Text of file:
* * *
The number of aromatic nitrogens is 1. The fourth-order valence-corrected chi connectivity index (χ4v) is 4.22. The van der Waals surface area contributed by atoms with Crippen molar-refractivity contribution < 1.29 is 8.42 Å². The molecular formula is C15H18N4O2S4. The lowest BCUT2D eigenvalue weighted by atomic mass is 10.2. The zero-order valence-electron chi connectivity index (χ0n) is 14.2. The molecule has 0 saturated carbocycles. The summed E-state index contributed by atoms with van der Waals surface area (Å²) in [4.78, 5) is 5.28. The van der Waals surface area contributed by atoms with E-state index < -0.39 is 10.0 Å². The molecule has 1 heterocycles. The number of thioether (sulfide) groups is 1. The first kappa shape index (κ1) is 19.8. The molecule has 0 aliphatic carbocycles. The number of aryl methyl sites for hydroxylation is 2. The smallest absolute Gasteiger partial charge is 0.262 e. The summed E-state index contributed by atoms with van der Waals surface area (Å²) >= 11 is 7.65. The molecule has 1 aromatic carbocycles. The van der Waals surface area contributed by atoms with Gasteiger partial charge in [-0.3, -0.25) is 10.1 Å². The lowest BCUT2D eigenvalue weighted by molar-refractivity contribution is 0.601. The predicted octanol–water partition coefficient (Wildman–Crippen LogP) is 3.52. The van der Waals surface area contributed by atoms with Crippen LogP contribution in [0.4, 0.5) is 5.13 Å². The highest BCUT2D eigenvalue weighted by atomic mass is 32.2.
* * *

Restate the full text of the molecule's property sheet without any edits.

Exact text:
The number of aromatic nitrogens is 1. The fourth-order valence-corrected chi connectivity index (χ4v) is 4.22. The van der Waals surface area contributed by atoms with Crippen molar-refractivity contribution < 1.29 is 8.42 Å². The molecular formula is C15H18N4O2S4. The lowest BCUT2D eigenvalue weighted by atomic mass is 10.2. The zero-order valence-electron chi connectivity index (χ0n) is 14.2. The molecule has 0 saturated carbocycles. The summed E-state index contributed by atoms with van der Waals surface area (Å²) in [4.78, 5) is 5.28. The van der Waals surface area contributed by atoms with E-state index < -0.39 is 10.0 Å². The molecule has 1 heterocycles. The number of thioether (sulfide) groups is 1. The first kappa shape index (κ1) is 19.8. The molecule has 0 aliphatic carbocycles. The number of aryl methyl sites for hydroxylation is 2. The smallest absolute Gasteiger partial charge is 0.262 e. The summed E-state index contributed by atoms with van der Waals surface area (Å²) >= 11 is 7.65. The molecule has 1 aromatic carbocycles. The van der Waals surface area contributed by atoms with Gasteiger partial charge in [-0.3, -0.25) is 10.1 Å². The lowest BCUT2D eigenvalue weighted by molar-refractivity contribution is 0.601. The predicted octanol–water partition coefficient (Wildman–Crippen LogP) is 3.52. The van der Waals surface area contributed by atoms with Crippen LogP contribution in [0.4, 0.5) is 5.13 Å². The highest BCUT2D eigenvalue weighted by atomic mass is 32.2.